The worst phase in learning to code is something I like to call the "The Not Knowing What You Do Not Know" phase. This is not peculiar to just coding, I think it is in a lot of fields when you are starting out but you run into it a lot as a developer because there are many new things you have to learn in technology so you hit this barrier frequently. There is a time as a developer when you know you do not know much. For example, you know you are unaware of how to fix an Internet Explorer bug or you do not know how to design a database schema. This is not what I am talking about, I am talking about when you do not even know that Internet Explorer even has bugs different from other browsers and your Google search on "How to create a database" is not yielding results you understand.
I remember my first Java assignment in college, we were supposed to create a Graphical User Interface that prompts "What is your name?" and whatever you typed in it was echoed back to you. If I remember correctly this was maybe about 20 lines of code after it was done but I was so confused initially, before then everything I had done was in HTML and CSS. Why do I have to compile code? What are the meanings of these errors? Everything we have been taught so far was on a command line, how do you make a box appear on the screen in Java? I literally had sleepless nights, I felt stranded in the middle of the desert with no hope in sight and no one to even vent to without looking stupid. I did not even know how to ask for help because I did not know what terms like "Prompt", "Graphical User Interface" and "echo" even meant in terms of programming and even if the Professor mentioned them I did not even know their significance at the time. Luckily, a day or two before the deadline I was able to solve this assignment because I ran into an example in our textbook that was VERY similar and I remember the rush of excitement. I understood just a little more.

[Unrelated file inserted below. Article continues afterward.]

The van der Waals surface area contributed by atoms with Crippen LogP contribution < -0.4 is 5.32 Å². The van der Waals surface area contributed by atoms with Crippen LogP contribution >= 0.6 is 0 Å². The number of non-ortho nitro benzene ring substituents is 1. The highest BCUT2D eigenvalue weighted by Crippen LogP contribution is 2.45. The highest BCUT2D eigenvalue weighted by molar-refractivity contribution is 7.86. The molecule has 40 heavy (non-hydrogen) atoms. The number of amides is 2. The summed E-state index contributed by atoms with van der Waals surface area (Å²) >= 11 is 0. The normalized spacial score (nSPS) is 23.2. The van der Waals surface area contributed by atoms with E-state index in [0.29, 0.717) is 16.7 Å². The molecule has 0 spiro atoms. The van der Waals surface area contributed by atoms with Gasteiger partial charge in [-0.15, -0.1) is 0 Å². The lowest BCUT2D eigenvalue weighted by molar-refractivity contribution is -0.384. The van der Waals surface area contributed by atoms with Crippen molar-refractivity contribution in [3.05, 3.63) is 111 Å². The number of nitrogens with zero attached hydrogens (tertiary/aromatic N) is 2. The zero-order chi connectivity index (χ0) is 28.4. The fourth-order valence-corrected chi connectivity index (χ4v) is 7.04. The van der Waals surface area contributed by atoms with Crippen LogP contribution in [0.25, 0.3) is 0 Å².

A friend going through the same issues recommended "Java for Dummies" which came just in time because things got more exciting that Christmas holiday when we were tasked to create a Word Search puzzle solver over the break. I had to setup my Sony Vaio at the time running Windows XP, this was the time I learned that Microsoft-Dos did not have the same capabilities as the Linux command line I have been using in the school labs, I learned about Putty and installing the Java Development Kit. Java for Dummies really lived up to its name because it was really designed and written for Dummies such as myself at the time, it basically takes you through setting up your machine to understanding how to read the Java Documentations to explaining the different attributes of the language. This book was a lifesaver because it explained to me what I did not even know was a thing to how to use that thing. Every page felt like a Jeffery Archer Thriller, every paragraph was dense with information that allowed me understand the eco-system I was in. It later became a tradition for me that every language I picked up I bought a "X for Dummies" book to get me off the ground and gently guide me into the lingo of that eco-system so I know how to ask more intelligent questions after knowing the basics.
Most people will never know everything about a language, a framework or the eco-system they do their business in but the worst phase is that very point where you don't know what direction to go, what to even Google, that deep feeling of truely being lost and not knowing what you are unaware of. That thin line of you wondering if you don't get it because you are stupid or just uneducated on that topic. You are even afraid to ask questions for how stupid you know you will sound. This is the part motivational speakers will tell you there are no stupid questions :). Which reminds me of one of my favorite Scott Adams (The creator of Dilbert Cartoons) Quotes :
“If there are no stupid questions, then what kind of questions do stupid people ask? Do they get smart just in time to ask questions?” - Scott Adams
Yes your questions will be very stupid but what I realized is that it is ok to be stupid sometimes. If you never feel stupid, then that means you are never learning anything new, which means you are not growing. This phase is the point most people drop out. They say coding is not for me. The aim of this post is that realizing this is just a phase and not a defining state will help anyone overcome anything they want to learn. Like the post Uzo wrote a couple weeks ago about nothing being magical… Nothing is. There is a clear logical explanation for everything especially with code and with this realization and patience in learning the basics, the perception of the barrier in coding or learning new systems if you are already a developer becomes much more trivial.